New Hoof Washers Reduce Digital Dermatitis

DENMARK - A scientist from the Faculty of Agricultural Sciences, at the University of Aarhus has reduced the problems with digital dermatitis in cattle considerably with a new patent pending automatic hoof washer.
calendar icon 14 January 2011
clock icon 2 minute read

Between 20 and 30 per cent of all Danish dairy cows are affected by the serious contagious skin disease digital dermatitis.

The disease, which affects the skin adjacent to the hooves, leads to reduced animal welfare and economic losses for the dairy farmer. Cows with digital dermatitis yield less milk. In addition, cows with digital dermatitis require extra care and lead to extra costs due to medical and other treatments.

However, a research project in the Department of Animal Health and Bioscience at the Faculty of Agricultural Sciences has produced promising results with a method in which the hooves of the cows are washed, typically after the cow has been milked.

"We have developed a new, automatic hoof washer that gives the cow a 41 per cent greater chance of being cured of digital dermatitis," explains senior scientist Peter T. Thomsen, who has worked on the project since 2007 in collaboration with the Danish Cattle Federation, Aqua-Cleaner, DeLaval and the Danish Cattle Research Centre.

He points out that the hoof washer is merely an aid to control digital dermatitis and will move things in the right direction, but is not the end-all-be-all to the problem.

"We will be able to reduce problems by using the hoof washer but it is not a miraculous cure that totally eliminates digital dermatitis, he emphasises and points out that it is important that farmers continue treating diseased animals and continue taking preventive measures."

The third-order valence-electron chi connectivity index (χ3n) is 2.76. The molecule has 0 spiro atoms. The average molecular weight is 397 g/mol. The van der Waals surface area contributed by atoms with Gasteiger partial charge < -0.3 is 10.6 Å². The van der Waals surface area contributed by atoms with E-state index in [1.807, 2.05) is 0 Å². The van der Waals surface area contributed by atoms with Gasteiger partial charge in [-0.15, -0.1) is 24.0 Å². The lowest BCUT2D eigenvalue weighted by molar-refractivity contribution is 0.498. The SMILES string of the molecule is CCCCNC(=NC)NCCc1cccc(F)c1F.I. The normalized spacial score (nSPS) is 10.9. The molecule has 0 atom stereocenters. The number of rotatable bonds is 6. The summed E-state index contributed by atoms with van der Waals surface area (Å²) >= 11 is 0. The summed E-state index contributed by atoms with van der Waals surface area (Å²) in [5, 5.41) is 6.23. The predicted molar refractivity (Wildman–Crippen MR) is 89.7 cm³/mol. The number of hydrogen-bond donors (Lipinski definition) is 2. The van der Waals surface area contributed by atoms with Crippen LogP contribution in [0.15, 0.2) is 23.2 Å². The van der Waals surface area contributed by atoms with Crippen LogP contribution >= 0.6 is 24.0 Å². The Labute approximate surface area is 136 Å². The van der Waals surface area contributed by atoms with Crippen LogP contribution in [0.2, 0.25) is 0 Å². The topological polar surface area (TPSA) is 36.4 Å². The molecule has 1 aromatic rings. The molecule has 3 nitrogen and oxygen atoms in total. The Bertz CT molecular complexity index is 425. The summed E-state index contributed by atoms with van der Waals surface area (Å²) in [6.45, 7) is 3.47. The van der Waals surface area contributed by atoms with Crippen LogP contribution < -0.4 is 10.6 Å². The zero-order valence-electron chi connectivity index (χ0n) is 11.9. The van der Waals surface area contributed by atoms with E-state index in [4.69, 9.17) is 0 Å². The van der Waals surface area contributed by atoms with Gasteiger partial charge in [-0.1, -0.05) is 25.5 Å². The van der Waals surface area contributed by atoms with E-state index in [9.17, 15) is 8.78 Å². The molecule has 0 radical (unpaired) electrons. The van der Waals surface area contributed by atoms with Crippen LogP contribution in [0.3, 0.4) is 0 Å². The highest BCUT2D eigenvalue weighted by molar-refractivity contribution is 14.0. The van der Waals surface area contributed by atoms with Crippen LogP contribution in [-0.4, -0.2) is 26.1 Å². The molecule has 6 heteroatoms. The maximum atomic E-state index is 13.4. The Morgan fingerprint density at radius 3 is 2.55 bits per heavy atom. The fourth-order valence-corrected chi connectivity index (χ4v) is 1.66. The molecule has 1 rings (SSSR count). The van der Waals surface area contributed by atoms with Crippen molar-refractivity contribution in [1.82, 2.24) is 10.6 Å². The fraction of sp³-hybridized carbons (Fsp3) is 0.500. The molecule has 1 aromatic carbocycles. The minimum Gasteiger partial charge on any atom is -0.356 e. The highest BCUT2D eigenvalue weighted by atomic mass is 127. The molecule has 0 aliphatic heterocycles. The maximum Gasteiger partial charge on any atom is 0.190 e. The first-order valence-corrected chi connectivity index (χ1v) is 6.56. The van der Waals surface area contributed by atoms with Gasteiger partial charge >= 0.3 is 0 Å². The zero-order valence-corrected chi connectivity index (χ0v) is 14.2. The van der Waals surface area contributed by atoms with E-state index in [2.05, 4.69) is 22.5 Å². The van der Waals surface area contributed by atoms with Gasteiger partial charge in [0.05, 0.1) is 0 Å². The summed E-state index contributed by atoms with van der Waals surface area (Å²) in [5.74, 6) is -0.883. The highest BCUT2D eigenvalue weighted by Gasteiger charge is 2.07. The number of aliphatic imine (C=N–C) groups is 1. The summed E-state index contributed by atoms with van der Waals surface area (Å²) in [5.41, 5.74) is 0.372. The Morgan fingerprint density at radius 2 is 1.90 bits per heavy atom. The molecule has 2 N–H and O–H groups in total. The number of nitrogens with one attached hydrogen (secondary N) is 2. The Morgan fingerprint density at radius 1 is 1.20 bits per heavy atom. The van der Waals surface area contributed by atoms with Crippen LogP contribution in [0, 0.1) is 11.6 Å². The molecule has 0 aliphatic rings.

Peter T. Thomsen explains that the positive results of reducing digital dermatitis stem from tests on eight dairy farms with different kinds of milking systems over a period of six months. The hoof washer consists of a box through which the cows pass and have their hooves sprayed with water from four nozzles.

"What is so special about the system is that the cows can pass through it quickly with only minimal disturbances of cow traffic. That is an important point in the daily routine for both the cows and the herdsman," says Peter T. Thomsen.

When the animals pass through the system their hooves are washed with clean water and a small amount of soap. The farmer does not need to bother much with the system once it has been installed.

"The hoof washer is practically maintenance-free. Water usage is very low because only two litres are used per cow," says Peter T. Thomsen.

The research project was supported by a grant under the Ministry of Food, Agriculture and Fisheries (Innovation Law).

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